Monday, October 13, 2008

Double Dealing

We have been hammering away on the Bloomberg/Lauder term limits deal-and now Common Cause and NYPIRG have filed a formal complaint on the Plutocratic Anschluss. Leave it to mayor's chief editorial toady to give us this take on the power grabbing boardroom arrangement: "The Bloomberg charge, filed by NYPIRG and Common Cause, is that he made a deal with Ron Lauder, the father of term limits, under which Lauder would support Bloomberg's run for a third term in exchange for Lauder getting a spot on a Charter Revision Commission that would give the voters yet another say on term limits in 2010. Yeah, it's a deal - and a smart one. The voters would get full choice both on their mayoral candidates and on how best to shape term limits. What's unethical about that? Nothing. In fact, it's in the best interests of all."

Apparently, it all depends on whose ox is being gored; since the News' allegiance to any previously stated principles has long given way to a drooling sycophancy. The choice that the Bloomberg deal gives to the voters is one that they've already weighed in on. Or is this simply a variant of the old saw that the folks need to keep on voting until they get it right?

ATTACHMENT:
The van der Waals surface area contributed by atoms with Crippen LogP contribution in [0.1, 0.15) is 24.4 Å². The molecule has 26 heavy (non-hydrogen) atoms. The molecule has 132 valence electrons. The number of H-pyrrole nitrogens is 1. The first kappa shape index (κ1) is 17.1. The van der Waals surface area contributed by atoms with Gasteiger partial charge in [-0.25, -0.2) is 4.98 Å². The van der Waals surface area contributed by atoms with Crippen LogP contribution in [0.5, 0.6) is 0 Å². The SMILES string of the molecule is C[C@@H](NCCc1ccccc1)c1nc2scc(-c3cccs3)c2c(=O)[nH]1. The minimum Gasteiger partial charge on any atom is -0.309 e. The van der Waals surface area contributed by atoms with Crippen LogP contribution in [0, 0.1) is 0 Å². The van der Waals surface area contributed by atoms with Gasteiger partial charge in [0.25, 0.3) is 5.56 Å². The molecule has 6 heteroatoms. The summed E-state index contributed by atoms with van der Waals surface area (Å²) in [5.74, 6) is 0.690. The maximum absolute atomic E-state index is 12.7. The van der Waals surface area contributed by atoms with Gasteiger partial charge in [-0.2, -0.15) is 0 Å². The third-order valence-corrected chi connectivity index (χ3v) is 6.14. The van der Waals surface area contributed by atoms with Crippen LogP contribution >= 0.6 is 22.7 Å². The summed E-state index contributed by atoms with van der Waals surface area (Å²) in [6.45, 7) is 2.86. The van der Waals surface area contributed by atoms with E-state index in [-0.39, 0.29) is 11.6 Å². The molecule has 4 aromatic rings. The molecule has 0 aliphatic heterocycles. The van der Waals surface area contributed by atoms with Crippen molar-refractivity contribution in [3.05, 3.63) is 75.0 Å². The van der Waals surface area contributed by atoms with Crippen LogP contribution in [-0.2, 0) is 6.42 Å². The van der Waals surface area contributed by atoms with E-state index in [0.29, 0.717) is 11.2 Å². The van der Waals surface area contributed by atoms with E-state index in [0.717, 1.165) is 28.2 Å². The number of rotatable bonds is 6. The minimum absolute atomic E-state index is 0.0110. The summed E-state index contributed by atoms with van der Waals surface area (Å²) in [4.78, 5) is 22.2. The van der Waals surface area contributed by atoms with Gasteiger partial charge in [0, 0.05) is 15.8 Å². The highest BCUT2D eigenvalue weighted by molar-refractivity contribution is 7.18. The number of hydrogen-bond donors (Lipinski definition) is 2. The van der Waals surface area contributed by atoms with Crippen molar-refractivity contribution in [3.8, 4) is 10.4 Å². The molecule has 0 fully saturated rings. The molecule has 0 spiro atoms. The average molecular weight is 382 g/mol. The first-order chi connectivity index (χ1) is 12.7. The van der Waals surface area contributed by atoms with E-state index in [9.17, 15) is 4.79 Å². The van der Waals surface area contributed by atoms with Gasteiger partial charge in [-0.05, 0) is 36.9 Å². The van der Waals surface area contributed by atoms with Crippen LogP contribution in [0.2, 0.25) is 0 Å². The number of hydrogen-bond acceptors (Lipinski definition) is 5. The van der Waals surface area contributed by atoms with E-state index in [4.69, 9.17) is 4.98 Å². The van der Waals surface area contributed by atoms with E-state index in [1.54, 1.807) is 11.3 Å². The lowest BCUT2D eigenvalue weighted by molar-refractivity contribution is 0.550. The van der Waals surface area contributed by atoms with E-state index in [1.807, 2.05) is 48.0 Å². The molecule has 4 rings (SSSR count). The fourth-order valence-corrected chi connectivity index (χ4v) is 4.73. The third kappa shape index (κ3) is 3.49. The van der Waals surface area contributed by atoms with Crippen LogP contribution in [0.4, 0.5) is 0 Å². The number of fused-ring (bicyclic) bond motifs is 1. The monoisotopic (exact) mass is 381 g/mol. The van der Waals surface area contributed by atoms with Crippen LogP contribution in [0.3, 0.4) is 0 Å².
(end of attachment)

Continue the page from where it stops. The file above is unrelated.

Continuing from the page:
It's the complement to the Bloomberg view that the deal allows for greater competition-something, he alleges, that his opponents are afraid of. In yesterday's News E. L. Doctoroff makes this persuasive point about competition: "Of course there will be a campaign and presumably the voters will then decide if Bloomberg should be elected for a third term. On the other hand, no one who runs against him will have $80 million of discretionary income to run with."

This disparity doesn't bother the plutocrats-they're used to this birth rite advantage. We'd be somewhat more sanguine about the completion angle if all would agree to a spending cap; let Bloomberg compete in 2009, as a two term incumbent, with a spending cap; along with a series of debates that will give the voters as much information as possible. To complete the fairness doctrine here, let's insure that the term limits question is up for a vote simultaneously-so New Yorkers are completely aware just how the mayor dealt his way onto the ballot.